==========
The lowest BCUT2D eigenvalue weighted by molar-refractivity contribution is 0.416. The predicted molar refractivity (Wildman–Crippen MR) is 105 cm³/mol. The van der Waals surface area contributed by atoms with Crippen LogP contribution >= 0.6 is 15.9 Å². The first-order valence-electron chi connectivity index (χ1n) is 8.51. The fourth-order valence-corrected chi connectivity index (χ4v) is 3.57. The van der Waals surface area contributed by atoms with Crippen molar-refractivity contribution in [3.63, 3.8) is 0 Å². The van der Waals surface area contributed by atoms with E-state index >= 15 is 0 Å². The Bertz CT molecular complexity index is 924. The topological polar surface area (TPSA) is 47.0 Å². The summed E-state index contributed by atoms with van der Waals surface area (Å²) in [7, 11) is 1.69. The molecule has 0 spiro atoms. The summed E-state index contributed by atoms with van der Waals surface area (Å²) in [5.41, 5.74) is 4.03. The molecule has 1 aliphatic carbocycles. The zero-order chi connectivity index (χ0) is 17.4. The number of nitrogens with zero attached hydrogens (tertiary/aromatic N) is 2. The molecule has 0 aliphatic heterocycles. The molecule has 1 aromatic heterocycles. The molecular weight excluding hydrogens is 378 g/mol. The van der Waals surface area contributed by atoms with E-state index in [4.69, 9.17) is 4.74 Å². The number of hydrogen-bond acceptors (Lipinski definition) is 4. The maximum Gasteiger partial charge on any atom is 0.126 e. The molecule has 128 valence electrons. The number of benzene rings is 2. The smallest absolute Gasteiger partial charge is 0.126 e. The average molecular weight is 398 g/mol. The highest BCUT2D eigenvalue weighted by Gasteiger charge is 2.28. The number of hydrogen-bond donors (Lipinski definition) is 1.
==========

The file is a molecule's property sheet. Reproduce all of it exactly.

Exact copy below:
The lowest BCUT2D eigenvalue weighted by molar-refractivity contribution is 0.416. The predicted molar refractivity (Wildman–Crippen MR) is 105 cm³/mol. The van der Waals surface area contributed by atoms with Crippen LogP contribution >= 0.6 is 15.9 Å². The first-order valence-electron chi connectivity index (χ1n) is 8.51. The fourth-order valence-corrected chi connectivity index (χ4v) is 3.57. The van der Waals surface area contributed by atoms with Crippen molar-refractivity contribution in [3.63, 3.8) is 0 Å². The van der Waals surface area contributed by atoms with E-state index >= 15 is 0 Å². The Bertz CT molecular complexity index is 924. The topological polar surface area (TPSA) is 47.0 Å². The summed E-state index contributed by atoms with van der Waals surface area (Å²) in [7, 11) is 1.69. The molecule has 0 spiro atoms. The summed E-state index contributed by atoms with van der Waals surface area (Å²) in [5.41, 5.74) is 4.03. The molecule has 1 aliphatic carbocycles. The zero-order chi connectivity index (χ0) is 17.4. The number of nitrogens with zero attached hydrogens (tertiary/aromatic N) is 2. The molecule has 0 aliphatic heterocycles. The molecule has 1 aromatic heterocycles. The molecular weight excluding hydrogens is 378 g/mol. The van der Waals surface area contributed by atoms with E-state index in [4.69, 9.17) is 4.74 Å². The number of hydrogen-bond acceptors (Lipinski definition) is 4. The maximum Gasteiger partial charge on any atom is 0.126 e. The molecule has 128 valence electrons. The number of benzene rings is 2. The smallest absolute Gasteiger partial charge is 0.126 e. The average molecular weight is 398 g/mol. The highest BCUT2D eigenvalue weighted by Gasteiger charge is 2.28. The number of hydrogen-bond donors (Lipinski definition) is 1.